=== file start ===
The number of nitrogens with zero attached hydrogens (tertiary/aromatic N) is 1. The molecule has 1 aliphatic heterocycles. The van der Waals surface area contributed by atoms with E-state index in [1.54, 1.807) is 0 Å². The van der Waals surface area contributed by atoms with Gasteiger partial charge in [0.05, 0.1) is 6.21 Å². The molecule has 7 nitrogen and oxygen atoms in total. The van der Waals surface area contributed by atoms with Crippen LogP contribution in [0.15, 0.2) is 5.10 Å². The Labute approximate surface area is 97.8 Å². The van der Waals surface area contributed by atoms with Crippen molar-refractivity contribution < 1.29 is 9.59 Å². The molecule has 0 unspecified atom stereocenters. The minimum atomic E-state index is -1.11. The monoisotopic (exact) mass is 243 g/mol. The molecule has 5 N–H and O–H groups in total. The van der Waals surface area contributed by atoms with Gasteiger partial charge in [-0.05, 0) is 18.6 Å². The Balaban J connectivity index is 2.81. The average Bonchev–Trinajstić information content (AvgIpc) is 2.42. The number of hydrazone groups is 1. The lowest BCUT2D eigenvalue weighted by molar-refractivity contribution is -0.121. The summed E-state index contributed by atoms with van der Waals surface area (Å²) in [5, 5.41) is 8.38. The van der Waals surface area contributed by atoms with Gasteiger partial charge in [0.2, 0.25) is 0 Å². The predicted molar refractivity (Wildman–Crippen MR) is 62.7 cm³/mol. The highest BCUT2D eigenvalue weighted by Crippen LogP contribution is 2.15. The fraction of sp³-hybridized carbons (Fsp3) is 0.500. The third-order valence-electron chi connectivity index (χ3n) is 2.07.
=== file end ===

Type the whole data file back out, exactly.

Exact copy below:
The number of nitrogens with zero attached hydrogens (tertiary/aromatic N) is 1. The molecule has 1 aliphatic heterocycles. The van der Waals surface area contributed by atoms with E-state index in [1.54, 1.807) is 0 Å². The van der Waals surface area contributed by atoms with Gasteiger partial charge in [0.05, 0.1) is 6.21 Å². The molecule has 7 nitrogen and oxygen atoms in total. The van der Waals surface area contributed by atoms with Crippen LogP contribution in [0.15, 0.2) is 5.10 Å². The Labute approximate surface area is 97.8 Å². The van der Waals surface area contributed by atoms with Crippen molar-refractivity contribution < 1.29 is 9.59 Å². The molecule has 0 unspecified atom stereocenters. The minimum atomic E-state index is -1.11. The monoisotopic (exact) mass is 243 g/mol. The molecule has 5 N–H and O–H groups in total. The van der Waals surface area contributed by atoms with Gasteiger partial charge in [-0.05, 0) is 18.6 Å². The Balaban J connectivity index is 2.81. The average Bonchev–Trinajstić information content (AvgIpc) is 2.42. The number of hydrazone groups is 1. The lowest BCUT2D eigenvalue weighted by molar-refractivity contribution is -0.121. The summed E-state index contributed by atoms with van der Waals surface area (Å²) in [5, 5.41) is 8.38. The van der Waals surface area contributed by atoms with Gasteiger partial charge in [0.2, 0.25) is 0 Å². The predicted molar refractivity (Wildman–Crippen MR) is 62.7 cm³/mol. The highest BCUT2D eigenvalue weighted by Crippen LogP contribution is 2.15. The fraction of sp³-hybridized carbons (Fsp3) is 0.500. The third-order valence-electron chi connectivity index (χ3n) is 2.07.